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Stride..a victim?

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  • #31
    Or perhaps trickled.

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    • #32
      Originally posted by Joshua Rogan View Post

      Well it had been raining earlier....
      So why didn't Phillips realize that the liquid in the gutter was a mixture of rain water and blood?

      Phillips: The blood near to the neck and a few inches to the left side was well clotted, and it had run down the waterway to within a few inches of the side entrance to the club-house.
      Baxter: Were there any spots of blood anywhere else?
      Phillips: I could trace none except that which I considered had been transplanted - if I may use the term - from the original flow from the neck. Roughly estimating it, I should say there was an unusual flow of blood, considering the stature and the nourishment of the body.

      You may use the term, George, that's fine by me.
      Andrew's the man, that is not blamed for nothing

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      • #33
        Originally posted by Observer View Post

        I very much doubt it was still flowing from her neck, I believe that was an exaggeration. Perhaps seeped would have been a better description.
        What about the young woman Spooner had been standing with, outside the Beehive? Was she also an exaggeration?
        Andrew's the man, that is not blamed for nothing

        Comment


        • #34
          Originally posted by NotBlamedForNothing View Post

          What about the young woman Spooner had been standing with, outside the Beehive? Was she also an exaggeration?
          I don't get your drift here, explain.

          Comment


          • #35
            Originally posted by NotBlamedForNothing View Post

            If disturbance remains the best explanation, I would presume that supporters of the theory have carefully thought through these points:
            • multiple witnesses report observing that the blood had already reached the side door, when they first saw the body, which was very shortly after Diemschitz arrived home. Therefore, the sound of the pony and cart cannot have been the cause of the interruption.
            • no one reported hearing any screams - soft or otherwise - even the people quite close by in the kitchen, who were near an open window and half-open door. So her 'squealing' does not seem to have been the cause of the interruption.
            • perhaps the killer had a mishap with the knife, and ended up a bit 'saucy' himself? The were no drops of blood leading away from the murder location, so he must have stemmed the flow very quickly. Furthermore, this cannot have been a serious cut, else he would not head off to Aldgate nursing a wound, but the interruption theory says he did go there next. A non-serious cut would not be enough to make him quit, or even notice he had injured himself.
            • Stride left the lodging house with sixpence on her. No money was found on her by Phillips. A street prostitute goes out to make money, not spend it. Where did the money go? Did the killer take it before or after he killed her?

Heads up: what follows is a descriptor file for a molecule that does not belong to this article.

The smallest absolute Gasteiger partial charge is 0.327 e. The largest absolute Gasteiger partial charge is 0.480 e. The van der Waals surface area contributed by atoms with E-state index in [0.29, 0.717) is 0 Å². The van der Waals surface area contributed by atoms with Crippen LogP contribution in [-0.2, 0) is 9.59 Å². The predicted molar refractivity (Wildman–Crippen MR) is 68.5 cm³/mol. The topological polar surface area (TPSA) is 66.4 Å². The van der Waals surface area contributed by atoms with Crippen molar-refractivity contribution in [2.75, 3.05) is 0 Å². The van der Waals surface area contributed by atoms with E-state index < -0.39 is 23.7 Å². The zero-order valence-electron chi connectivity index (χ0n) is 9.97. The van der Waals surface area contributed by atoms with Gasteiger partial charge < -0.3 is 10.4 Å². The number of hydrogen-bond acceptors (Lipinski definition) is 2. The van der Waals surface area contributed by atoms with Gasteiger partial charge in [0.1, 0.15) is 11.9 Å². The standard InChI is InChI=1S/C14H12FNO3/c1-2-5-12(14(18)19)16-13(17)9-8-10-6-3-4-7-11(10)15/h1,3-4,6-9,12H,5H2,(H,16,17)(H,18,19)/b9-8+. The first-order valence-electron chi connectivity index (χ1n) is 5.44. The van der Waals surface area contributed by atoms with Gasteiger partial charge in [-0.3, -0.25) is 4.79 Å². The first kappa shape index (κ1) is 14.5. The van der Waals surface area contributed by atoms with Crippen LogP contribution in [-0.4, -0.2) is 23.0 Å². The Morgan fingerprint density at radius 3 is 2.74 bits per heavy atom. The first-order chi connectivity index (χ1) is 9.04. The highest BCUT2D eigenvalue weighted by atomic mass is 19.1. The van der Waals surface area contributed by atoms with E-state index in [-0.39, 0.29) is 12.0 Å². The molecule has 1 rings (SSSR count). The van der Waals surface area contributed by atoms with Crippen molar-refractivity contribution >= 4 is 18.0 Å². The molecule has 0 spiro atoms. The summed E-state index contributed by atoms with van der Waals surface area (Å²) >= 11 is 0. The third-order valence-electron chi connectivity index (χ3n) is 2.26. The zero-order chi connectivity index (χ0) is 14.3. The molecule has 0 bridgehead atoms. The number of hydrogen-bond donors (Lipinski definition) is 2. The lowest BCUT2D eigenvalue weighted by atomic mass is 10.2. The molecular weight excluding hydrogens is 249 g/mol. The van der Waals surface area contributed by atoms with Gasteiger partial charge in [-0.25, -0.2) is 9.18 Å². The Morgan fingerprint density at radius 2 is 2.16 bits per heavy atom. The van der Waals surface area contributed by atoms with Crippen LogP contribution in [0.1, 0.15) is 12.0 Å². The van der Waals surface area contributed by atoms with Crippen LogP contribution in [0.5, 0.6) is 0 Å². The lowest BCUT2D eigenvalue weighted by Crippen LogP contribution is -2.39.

• multiple club members and a PC stated that Berner St was not a prostitute area. So why would Stride and JtR be on Berner St that night? If she were not prostituting, what is she doing there, and did the killer come out of the club? Is that person (in this scenario) also JtR?
            • if she is considered to have been prostituting, why was Stride dressed as if she were going out? Who gave her the man's scarf? Who bought her the flower? Who paid for her dinner? If she paid for the meal herself, who did she have it with? If someone else, did the jealous boyfriend discover her with another man and end up throwing her onto the pavement. An incident of that nature was reported to the police (no, not that one). What happened to this dinner companion? Was he the man who bought the grapes at Packer's shop? Why did he leave alone, outside the club?

            For me, this is rather like the question about the timing of the Schwartz incident - when exactly did that occur?
            In this case, the big question is; what exactly did the interruption consist of?
            What is the point of believing in interruption, if you cannot answer that question?
            No actual interruption necessary, just the risk of interruption would have been enough, if the killer had a narrow escape from 29 Hanbury Street, where it was much later into the night and the residents were either still sleeping or just waking.

            Here was another yard, but this time it was earlier and the building was being used by club members who could be leaving at any point to go to their homes.

            Stride may not have considered her killer as a potential meal ticket, but he could have assumed that to be the case. We don't know if he saw her standing there and took advantage of the opportunity he thought was on offer, or if they had met somewhere else, and he had followed her to the club.

            Love,

            Caz
            X
            "Comedy is simply a funny way of being serious." Peter Ustinov


            Comment


            • #36
              Can
              Originally posted by Fisherman View Post

              I agree totally that if the killerīs only aim was to put an end to the lives of his victims, strangling them first and then cutting their throats afterwards would have been illogical.

              But I think that there is another, very logical alternative possible explanation to what he did.

              To take a knife to the throat of a person means that - even if you are quick - there is a risk that the victim will cry out.

              But if you get your hands around the neck of the victim and squeeze it, you decompress it to a degree where no much crying can be done.

              The latter method is a much more safe one, accoustically speaking. And I believe that this was exactly what the killer wanted - silence. If he was afterwards going to spend five or ten minutes cutting the victim up and taking her womb out, he did not want anybody to overhear when he took the victim down. It would risk to ruin his plan.

              So why is it that he cut the throats after having strangled or partially strangled his victims? Because he was going to cut them up and evicerate them afterwards, and allowing for the blood to flow out for some little time before he set about the cutting would give him a simpler and less bloody task. If he did not take that precaution, his abdominal explorations would become much harder and he would get blood up to his elbows.